UPDATED August, 2018
You’ve fought hard to drive visitors to your website. Encouraging them in every way possible to make a purchase or at least sign up for your newsletter.
But what do you do about those people who stop engaging with your business?
What do you do about those who never signed up for your newsletter and haven’t returned to your website to make that purchase?
Simple. You re-engage them with website push notifications.
In this article we are going to cover 5 powerful ways you can use website push notifications to drive visitors back to your site and ultimately boost sales.
Over the past few years the term “actionable insights” has gathered a fair amount of attention. While the term may sound impressive – actionable insights simply means that the information you are gathering on your website can be directly used in your marketing or advertising efforts.
One of the beauties of some web push notification platforms – such as Aimtell – is that it automatically tracks visitor activity for you. This not only includes geo-location and visit date, but also includes things such as page views and items purchased. And all of these “insights” can be sliced and diced to help you create a more specific target for your next push.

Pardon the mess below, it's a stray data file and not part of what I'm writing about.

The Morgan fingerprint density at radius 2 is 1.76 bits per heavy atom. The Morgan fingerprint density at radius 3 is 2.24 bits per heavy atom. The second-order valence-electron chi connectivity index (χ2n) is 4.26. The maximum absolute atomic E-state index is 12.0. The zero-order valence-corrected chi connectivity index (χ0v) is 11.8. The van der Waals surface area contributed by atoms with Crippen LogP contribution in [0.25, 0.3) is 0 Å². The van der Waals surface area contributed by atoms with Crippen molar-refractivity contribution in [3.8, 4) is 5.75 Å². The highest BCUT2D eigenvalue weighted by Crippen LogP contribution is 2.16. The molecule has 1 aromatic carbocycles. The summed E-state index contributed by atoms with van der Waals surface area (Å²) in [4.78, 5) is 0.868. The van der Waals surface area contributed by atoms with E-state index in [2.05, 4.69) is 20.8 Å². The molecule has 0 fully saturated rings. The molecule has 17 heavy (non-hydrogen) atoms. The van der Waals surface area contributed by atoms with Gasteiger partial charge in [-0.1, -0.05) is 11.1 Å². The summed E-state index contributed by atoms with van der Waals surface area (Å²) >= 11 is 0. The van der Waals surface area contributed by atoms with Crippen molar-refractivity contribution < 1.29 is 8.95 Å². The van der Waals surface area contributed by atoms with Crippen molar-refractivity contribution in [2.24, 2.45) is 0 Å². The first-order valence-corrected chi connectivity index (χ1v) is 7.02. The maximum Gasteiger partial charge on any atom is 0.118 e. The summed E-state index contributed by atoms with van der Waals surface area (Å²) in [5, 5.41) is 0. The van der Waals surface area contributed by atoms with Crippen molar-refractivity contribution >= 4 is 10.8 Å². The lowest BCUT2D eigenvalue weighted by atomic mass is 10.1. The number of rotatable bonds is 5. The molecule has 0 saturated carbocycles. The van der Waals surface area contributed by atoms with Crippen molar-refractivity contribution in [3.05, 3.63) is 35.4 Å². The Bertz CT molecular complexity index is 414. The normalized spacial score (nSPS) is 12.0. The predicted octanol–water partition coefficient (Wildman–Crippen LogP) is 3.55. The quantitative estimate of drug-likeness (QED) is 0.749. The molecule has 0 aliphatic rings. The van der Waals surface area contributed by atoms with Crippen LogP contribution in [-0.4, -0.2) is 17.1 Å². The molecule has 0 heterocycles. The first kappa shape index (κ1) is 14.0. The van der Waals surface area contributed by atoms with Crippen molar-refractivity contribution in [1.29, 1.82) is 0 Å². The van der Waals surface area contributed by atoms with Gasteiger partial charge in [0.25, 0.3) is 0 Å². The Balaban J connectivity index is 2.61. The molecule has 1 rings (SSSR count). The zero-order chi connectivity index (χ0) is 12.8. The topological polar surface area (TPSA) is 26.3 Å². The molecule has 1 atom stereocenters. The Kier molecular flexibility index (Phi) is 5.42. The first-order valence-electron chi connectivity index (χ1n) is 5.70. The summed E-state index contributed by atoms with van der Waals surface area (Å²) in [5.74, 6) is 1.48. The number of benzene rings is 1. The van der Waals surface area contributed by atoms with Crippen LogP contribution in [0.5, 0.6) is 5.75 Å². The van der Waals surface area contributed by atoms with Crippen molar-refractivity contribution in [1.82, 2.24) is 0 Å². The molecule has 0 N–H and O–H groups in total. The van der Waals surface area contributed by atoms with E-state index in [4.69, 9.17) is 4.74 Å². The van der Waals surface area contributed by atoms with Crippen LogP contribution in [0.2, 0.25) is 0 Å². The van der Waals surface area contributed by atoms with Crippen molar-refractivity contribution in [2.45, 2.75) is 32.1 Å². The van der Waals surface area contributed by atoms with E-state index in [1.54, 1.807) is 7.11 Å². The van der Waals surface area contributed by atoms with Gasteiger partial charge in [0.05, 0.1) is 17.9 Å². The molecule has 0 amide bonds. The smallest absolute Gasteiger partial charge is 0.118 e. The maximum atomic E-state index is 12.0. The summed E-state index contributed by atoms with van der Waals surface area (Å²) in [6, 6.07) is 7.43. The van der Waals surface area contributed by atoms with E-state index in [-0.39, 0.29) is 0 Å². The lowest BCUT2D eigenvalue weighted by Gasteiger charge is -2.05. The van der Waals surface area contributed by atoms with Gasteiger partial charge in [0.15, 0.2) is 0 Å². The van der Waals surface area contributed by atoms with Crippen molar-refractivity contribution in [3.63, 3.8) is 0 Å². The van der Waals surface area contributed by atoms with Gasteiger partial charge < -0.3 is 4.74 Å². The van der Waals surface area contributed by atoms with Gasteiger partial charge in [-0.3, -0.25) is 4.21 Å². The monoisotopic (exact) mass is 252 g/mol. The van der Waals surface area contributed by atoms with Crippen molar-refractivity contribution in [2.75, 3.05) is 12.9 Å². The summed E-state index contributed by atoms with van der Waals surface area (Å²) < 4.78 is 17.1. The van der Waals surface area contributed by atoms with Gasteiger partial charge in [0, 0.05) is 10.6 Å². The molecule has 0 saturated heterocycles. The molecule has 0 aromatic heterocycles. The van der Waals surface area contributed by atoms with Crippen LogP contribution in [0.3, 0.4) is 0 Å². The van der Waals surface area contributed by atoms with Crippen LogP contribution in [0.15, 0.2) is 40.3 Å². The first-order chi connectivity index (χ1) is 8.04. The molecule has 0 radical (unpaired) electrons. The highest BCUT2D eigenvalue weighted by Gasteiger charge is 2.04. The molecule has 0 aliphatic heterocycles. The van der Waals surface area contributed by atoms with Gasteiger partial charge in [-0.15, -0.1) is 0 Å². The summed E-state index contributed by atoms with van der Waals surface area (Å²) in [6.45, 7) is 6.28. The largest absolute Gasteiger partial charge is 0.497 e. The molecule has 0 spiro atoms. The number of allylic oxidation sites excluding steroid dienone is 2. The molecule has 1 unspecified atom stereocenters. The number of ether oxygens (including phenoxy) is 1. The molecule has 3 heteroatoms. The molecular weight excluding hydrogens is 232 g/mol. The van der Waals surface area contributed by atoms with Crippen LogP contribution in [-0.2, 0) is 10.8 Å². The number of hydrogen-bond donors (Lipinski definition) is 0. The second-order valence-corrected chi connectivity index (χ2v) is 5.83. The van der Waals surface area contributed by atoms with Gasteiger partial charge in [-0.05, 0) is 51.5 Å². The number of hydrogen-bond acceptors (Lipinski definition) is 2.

So when preparing your next web push notification, consider breaking down your target segment into a couple more narrow niches and sending specific promotions.
For instance, you could create a segment of all users who purchased a certain product of yours and send them a notification to buy a similar product.
If you haven’t had many users purchase a specific product, instead of targeting previous customers, you could segment all visitors who visited a specific page, say “yoursite.com/timetravel,” and send them the notification.
Think of your favorite ecommerce website that you shop from. When are you most likely to head back to their website and make a purchase? If you are like the majority of online shoppers, it is because you can get items for a great price. In fact, 80% of shoppers say that price is somewhat or very important when deciding when to shop.
Hosting a sale is a great way to boost your ecommerce sales and drive visitors back to your site. There’s just one problem- people need to know the sale exists! Easily solve that problem by sending users a web push notification.
Utilizing web push, as compared to other platforms such as email or social media, tends to give brands better results because of the increased visibility and real-time delivery. No more hoping that a user opens your email or that they happen to scroll past your social media post. The result? More awareness and more sales. In fact, sale notifications is one of the main tactics that Rhone Apparel used to boost their ecommerce sales by $93,000.
A web push campaign is especially important if you run a short term or flash sale where timing is a major component. Also consider setting a custom notification expiration time so that people don’t see your notification once your sale has already ended.